Quote Originally Posted by matthewoutram  View Original Post
    I see this happen when over-packed.

    Matt.
    Yes, but I always pack to the limit. But never seen it baked together to this extend.
    I only had the time to do one 70 minute dive since my last scrubber change.
    Carefully checked and scratched with my finger at the sorb bottom, the solid layer is around 10-15 mm thick after this dive.

    Scotty

  5. #35
    RBW Member anarchista is an unknown quantity at this point anarchista's Avatar
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    Re: Sofnolime 797 get clumped

    Quote Originally Posted by silent running  View Original Post
    Hello anarchista, my info comes from an anesthesiologist friend who was also a CCR diver. My point, such as it was, is that whether what you say is true-100% humidity as equilibrium after a few cycles in a loop with sodalime-the starting point of humidity is still relevant. A patient in an OR starts out breathing ambient humidity and may continue to inhale a certain amount of ambient air through the imperfect seals of their breathing mask and the breathing gas is minimally compressed and probably not 100% dry. In a CCR, as we descend, we only have the totally arid, very compressed gas in our tanks with which to work in our lungs, which makes it that much more important that the lime has a high enough moisture content with which to start the reaction.

    I would not like to prove the point this way but, I wonder how much prebreathing is required with spherasorb in say, an Arctic environment to start a reaction, as opposed to 797.

    Funny enough, I was never taught to prebreathe my unit, probably because the moisture content of diving sorb is high enough that it's not necessary, even during a rapid descent with new DIVING sorb in cold water.

    In other words, why is there sorb which is recommended for diving and sorb which is for recommended for anesthesiology?
    My information comes from Molecular, a Polish producer of soda lime, or other manufacturers, eg Ukraine. Soda lime contains the right amount of water bound in the polymer (Molecular). Lime should not be stored in the sun. In tightly closed container without the sun.
    Humidity in closed circulation is 100% relative humidity. In addition, the amount of water vapor is relatively constant, even under high pressure used in diving, this follows from properties of water vapor in the gas. The pressure increase does not cause the amount of water in this form. This is basic physiology of diving and chemistry.
    In Poland, many divers use Molecular Medical soda lime for diving. It is many times better than soda lime that was produced in Poland.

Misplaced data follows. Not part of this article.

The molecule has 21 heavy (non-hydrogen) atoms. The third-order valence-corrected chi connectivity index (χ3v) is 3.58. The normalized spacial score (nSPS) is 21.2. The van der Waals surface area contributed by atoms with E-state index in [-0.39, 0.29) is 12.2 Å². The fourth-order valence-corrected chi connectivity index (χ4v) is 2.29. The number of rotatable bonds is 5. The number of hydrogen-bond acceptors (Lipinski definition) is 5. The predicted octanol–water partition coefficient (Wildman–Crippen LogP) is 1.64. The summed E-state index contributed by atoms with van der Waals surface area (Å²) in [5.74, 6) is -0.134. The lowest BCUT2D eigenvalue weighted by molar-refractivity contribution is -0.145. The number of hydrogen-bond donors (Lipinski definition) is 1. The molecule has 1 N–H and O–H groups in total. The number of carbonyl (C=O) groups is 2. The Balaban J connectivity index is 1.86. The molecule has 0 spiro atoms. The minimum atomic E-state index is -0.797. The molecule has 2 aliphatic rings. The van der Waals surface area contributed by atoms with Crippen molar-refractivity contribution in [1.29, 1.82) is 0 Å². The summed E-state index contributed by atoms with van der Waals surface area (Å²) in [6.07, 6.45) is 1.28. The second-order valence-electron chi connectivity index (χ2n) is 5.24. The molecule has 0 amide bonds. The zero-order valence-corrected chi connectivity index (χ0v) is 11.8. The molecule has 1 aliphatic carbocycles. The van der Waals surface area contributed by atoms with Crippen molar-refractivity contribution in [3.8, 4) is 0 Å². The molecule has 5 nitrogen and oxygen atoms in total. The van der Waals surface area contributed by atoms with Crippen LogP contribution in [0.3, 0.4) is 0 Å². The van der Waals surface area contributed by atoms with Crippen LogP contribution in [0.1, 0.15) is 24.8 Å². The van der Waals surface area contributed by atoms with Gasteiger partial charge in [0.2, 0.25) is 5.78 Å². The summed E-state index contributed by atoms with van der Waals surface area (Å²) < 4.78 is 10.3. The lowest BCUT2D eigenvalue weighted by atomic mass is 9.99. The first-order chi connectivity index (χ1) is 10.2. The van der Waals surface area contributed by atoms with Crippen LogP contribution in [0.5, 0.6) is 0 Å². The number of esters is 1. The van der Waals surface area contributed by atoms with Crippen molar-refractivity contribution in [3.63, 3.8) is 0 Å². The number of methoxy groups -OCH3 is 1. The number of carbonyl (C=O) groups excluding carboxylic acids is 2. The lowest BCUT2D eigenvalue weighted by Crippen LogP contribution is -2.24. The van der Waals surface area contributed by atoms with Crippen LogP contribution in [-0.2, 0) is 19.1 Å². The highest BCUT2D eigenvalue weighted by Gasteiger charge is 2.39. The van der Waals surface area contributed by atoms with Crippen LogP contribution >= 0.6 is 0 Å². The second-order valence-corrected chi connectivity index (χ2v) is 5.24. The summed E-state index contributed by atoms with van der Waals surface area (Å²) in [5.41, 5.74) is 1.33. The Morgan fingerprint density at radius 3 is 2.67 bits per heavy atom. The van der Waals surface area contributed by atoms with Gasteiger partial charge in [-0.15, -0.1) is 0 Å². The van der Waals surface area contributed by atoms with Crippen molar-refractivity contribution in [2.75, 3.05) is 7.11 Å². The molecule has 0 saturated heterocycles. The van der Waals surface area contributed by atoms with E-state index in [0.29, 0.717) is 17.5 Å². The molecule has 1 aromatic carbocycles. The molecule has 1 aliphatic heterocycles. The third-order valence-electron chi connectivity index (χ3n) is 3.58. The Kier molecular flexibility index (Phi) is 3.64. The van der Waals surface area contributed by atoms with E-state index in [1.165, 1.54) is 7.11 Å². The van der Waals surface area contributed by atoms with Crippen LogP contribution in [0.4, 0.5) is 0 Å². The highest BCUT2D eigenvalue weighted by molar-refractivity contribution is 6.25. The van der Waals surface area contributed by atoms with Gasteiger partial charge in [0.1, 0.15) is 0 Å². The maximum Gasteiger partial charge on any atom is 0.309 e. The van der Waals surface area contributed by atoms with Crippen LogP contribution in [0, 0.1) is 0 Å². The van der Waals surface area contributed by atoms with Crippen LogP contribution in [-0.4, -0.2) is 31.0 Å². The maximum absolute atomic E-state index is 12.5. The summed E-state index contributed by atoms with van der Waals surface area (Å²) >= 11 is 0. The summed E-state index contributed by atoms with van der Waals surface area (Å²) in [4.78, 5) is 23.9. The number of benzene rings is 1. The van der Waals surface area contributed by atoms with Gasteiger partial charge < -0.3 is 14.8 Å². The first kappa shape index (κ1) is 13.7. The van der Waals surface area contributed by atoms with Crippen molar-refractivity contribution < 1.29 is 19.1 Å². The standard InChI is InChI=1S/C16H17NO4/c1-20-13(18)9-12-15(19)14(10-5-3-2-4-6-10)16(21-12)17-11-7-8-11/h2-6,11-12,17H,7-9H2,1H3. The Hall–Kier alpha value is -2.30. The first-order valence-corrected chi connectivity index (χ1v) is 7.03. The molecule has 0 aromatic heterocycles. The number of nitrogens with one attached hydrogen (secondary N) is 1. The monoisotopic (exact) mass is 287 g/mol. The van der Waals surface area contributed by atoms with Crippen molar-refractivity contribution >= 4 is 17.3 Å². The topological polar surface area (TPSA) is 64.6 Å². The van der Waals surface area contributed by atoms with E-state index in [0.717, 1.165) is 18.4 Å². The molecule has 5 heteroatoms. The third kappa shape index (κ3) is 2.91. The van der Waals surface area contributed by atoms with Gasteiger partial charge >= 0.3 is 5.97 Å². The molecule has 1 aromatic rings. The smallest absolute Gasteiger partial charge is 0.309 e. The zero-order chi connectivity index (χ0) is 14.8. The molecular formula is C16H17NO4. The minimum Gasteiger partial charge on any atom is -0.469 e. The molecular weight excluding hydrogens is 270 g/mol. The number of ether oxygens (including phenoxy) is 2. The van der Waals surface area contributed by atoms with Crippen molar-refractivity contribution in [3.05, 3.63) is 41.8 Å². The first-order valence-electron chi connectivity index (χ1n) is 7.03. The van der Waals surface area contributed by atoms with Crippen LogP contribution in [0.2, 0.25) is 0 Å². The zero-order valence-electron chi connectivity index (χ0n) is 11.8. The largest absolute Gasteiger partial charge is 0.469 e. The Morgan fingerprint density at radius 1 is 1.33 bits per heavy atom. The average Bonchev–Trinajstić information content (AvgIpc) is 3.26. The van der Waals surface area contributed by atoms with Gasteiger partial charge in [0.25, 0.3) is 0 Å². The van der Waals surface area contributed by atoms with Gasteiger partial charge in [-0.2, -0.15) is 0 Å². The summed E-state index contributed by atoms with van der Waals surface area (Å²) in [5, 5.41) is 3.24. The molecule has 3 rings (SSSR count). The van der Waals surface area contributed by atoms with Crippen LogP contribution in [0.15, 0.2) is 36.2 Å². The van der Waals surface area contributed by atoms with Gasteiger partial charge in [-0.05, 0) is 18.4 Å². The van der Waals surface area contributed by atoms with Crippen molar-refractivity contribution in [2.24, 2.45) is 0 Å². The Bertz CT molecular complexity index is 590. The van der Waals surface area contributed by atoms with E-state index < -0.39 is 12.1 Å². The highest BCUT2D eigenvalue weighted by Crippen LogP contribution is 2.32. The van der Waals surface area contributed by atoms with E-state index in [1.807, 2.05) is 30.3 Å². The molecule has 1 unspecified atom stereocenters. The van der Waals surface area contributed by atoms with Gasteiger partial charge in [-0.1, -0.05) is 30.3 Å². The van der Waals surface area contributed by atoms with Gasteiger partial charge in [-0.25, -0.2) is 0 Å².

rc greet

  6. #36
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    Re: Sofnolime 797 get clumped

    Quote Originally Posted by Nitrogenius  View Original Post
    To make more money?
    Apart from that there are very different market segments and thus different demand scenarios.. So for a manufacturer of anesthesia lime it might just not be attractive to go through testing and certification processes for the very small market of diving lime when they just live fine with their existing customers being mostly big hospitals with the repective turnover and volume.. A bit similar like oxygen cells for diving applications.. Not too interesting as a market for a manufactuerer who has a much bigger market in other applications, specially looking at the liability side coming along with it..
    Then of course a diving for exact those reasons is much more expensive as the testing an dliability etc. has to be spread to a much smaller circle of clients.. But have a look at Intersorb/Spherasorb .. they just made the step from anaesthesia lime to approved and tested diving lime.. If you look at the specs it is the exact same stuff.. just then with certificate to be ok to dive with.. and a different price tag along with it...
    Hello Ng, so which is more expensive, the Sphera dive sorb or the medical one? And just because Spherasorb's formula is the same for medical and diving applications, doesn't mean it has the same specs/moisture content as 797 or Sodasorb 6-12. Has anybody done a side by side comparison of Spherasorb specs and Molecular products? How big are the granules? The breathing rate and gas density for a person under anesthesia breathing at 1 atmosphere in a temperature controlled hospital is very different than a working CCR diver at 10 ata breathing trimix in 45F water. And if I'm not mistaken, isn't anesthesia administered via a semi-closed loop? Those are some very big differences in the two applications, so it seems hard to believe they are inconsequential... -Andy